Subject(s)
Authorship , Bibliometrics , Coronavirus Infections , Pandemics , Pneumonia, Viral , Research Personnel/statistics & numerical data , Women , COVID-19 , Efficiency , Female , Humans , Medicine , Periodicals as Topic/statistics & numerical data , Physicians, Women/statistics & numerical data , Sex Factors , Social Isolation , United States
12.
J Med Libr Assoc ; 109(3): 505-506, 2021 Jul 01.
Article in English | MEDLINE | ID: covidwho-1481113

ABSTRACT

Invisible labor is a term used by labor economists to describe work that contributes, and is often even necessary, to the economy but largely goes unrecognized and unpaid. Despite the fact that systematic review searching is a significant task for many librarians and knowledge professionals, the search process can be considered a form of invisible labor because it often goes without recognition. This occurs sometimes through not granting authorship to the librarian who performed the intellectual contribution of search development and sometimes through a devaluing of the search process by the choice of language used to describe the search. By using the term search as a passive verb or noun, authors devalue the real intellectual labor involved in searching, which includes decisions related to search terms and combinations, database selection, and other search parameters. This commentary explores the context of how searching is described through the concept of invisible labor.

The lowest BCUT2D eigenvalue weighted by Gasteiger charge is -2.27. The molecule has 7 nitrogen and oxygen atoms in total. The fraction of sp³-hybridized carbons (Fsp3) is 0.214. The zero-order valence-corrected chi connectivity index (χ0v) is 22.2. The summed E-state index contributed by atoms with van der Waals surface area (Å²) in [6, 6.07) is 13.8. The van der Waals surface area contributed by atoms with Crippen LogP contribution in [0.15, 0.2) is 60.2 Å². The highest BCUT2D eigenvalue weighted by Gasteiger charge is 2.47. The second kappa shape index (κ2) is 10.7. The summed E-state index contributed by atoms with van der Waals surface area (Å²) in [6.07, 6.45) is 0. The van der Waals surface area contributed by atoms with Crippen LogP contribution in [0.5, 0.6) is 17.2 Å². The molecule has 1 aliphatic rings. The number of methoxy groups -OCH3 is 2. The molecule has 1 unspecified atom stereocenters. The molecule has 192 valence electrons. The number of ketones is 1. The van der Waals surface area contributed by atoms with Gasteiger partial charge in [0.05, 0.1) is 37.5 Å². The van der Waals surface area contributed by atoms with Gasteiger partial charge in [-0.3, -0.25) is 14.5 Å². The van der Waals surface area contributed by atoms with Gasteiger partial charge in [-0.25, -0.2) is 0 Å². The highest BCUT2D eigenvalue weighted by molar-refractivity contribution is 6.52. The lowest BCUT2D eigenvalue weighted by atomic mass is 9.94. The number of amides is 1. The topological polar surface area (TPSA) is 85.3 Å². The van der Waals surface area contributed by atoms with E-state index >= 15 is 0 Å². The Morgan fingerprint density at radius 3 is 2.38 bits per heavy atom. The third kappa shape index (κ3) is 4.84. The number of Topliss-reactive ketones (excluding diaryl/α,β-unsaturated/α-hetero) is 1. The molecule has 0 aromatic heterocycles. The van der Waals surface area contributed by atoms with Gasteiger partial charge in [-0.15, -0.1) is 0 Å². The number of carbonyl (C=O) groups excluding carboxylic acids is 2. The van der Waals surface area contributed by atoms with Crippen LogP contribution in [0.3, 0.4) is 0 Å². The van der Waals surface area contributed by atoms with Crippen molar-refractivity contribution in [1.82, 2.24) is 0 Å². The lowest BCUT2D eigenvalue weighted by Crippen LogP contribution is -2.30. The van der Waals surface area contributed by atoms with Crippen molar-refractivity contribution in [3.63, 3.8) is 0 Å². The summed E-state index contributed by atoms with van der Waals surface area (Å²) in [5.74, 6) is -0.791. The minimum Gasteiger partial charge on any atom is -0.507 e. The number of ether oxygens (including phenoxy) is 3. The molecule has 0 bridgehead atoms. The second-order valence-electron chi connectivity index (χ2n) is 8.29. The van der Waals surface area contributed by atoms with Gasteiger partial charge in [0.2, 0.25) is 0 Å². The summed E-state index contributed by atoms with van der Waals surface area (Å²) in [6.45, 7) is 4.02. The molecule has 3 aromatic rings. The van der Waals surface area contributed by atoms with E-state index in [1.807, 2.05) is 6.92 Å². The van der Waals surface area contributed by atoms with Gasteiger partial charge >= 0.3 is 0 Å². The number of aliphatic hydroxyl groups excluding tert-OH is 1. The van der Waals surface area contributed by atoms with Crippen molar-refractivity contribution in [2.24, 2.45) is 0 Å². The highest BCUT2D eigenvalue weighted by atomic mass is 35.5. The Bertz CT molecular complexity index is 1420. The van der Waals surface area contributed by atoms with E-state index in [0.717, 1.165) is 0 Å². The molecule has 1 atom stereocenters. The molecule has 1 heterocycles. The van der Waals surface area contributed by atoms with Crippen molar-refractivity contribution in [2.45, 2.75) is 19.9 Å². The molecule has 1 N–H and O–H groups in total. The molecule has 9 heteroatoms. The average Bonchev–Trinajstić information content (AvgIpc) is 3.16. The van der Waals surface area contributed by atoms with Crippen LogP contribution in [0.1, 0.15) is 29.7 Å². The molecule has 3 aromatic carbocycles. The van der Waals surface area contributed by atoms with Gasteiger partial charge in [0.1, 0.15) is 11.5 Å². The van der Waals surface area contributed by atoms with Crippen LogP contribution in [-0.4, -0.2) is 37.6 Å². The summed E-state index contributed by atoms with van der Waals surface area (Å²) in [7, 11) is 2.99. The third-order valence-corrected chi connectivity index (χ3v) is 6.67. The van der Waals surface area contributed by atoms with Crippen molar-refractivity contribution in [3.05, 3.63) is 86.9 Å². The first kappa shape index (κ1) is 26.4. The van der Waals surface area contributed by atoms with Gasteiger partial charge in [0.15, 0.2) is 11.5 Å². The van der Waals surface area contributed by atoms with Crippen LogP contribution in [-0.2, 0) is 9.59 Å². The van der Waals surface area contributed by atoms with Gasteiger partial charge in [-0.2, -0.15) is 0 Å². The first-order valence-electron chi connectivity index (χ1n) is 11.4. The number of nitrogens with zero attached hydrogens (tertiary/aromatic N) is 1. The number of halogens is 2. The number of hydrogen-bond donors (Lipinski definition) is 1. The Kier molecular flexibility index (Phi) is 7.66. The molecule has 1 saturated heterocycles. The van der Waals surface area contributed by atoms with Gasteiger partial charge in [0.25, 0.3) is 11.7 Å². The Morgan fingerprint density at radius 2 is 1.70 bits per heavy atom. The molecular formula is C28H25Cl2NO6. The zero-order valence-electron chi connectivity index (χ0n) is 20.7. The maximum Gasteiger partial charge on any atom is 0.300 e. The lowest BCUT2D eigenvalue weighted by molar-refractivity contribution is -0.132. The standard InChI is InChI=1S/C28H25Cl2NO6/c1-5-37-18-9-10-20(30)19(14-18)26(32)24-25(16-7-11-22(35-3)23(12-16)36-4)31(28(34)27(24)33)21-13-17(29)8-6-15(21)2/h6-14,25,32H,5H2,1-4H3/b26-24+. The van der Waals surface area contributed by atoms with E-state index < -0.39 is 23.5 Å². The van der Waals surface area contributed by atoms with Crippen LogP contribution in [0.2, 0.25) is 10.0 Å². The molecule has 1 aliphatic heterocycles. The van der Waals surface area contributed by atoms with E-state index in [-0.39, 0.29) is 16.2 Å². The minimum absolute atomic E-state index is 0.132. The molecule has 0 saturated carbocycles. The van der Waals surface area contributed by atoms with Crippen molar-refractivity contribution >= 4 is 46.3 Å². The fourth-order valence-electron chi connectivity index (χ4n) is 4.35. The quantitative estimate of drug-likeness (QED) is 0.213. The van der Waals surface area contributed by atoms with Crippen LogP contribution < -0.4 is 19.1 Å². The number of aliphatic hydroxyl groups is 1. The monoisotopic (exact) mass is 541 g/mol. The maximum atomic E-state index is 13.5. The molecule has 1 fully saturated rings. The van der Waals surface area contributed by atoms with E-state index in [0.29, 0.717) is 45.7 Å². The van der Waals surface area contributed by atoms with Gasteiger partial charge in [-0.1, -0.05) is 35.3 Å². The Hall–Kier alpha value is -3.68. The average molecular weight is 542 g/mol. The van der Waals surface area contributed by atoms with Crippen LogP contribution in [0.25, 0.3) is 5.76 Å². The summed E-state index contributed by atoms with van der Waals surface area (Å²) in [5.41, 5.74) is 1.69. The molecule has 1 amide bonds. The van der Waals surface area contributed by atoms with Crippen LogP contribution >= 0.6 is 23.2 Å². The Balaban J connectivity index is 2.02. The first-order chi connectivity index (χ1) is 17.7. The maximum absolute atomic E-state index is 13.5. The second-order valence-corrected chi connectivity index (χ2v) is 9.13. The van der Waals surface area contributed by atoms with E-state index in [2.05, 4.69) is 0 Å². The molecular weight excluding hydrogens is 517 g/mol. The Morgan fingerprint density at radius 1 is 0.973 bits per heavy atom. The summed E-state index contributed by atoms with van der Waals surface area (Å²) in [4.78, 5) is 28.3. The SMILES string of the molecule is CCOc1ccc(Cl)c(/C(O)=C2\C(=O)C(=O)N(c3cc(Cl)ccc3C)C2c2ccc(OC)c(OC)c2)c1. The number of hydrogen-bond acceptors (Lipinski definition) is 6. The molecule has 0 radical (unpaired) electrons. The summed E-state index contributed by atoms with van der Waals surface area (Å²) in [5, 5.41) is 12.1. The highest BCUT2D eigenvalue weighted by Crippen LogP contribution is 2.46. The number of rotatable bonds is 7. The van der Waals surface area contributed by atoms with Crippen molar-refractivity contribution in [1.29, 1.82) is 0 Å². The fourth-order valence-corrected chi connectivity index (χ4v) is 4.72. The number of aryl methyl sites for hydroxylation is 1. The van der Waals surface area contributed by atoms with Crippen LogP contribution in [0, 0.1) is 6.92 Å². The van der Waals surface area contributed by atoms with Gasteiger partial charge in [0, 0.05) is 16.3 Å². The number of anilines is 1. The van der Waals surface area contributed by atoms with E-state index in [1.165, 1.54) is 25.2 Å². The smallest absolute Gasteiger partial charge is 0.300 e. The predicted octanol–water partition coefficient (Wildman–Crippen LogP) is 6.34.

Subject(s)
Information Storage and Retrieval , Librarians , Systematic Reviews as Topic , Authorship , Databases, Factual , Humans
13.
PLoS One ; 16(10): e0257919, 2021.
Article in English | MEDLINE | ID: covidwho-1477528

ABSTRACT

During the early months of the COVID-19 pandemic, there was an unusually high submission rate of scholarly articles. Given that most academics were forced to work from home, the competing demands for familial duties may have penalized the scientific productivity of women. To test this hypothesis, we looked at submitted manuscripts and peer review activities for all Elsevier journals between February and May 2018-2020, including data on over 5 million authors and referees. Results showed that during the first wave of the pandemic, women submitted proportionally fewer manuscripts than men. This deficit was especially pronounced among more junior cohorts of women academics. The rate of the peer-review invitation acceptance showed a less pronounced gender pattern with women taking on a greater service responsibility for journals, except for health & medicine, the field where the impact of COVID-19 research has been more prominent. Our findings suggest that the first wave of the pandemic has created potentially cumulative advantages for men.


Subject(s)
Authorship , Bibliometrics , COVID-19/epidemiology , Pandemics , Peer Review, Research , SARS-CoV-2 , Female , Humans , Male , Periodicals as Topic , Sex Factors
14.
Pediatr Radiol ; 52(5): 868-873, 2022 May.
Article in English | MEDLINE | ID: covidwho-1473992

ABSTRACT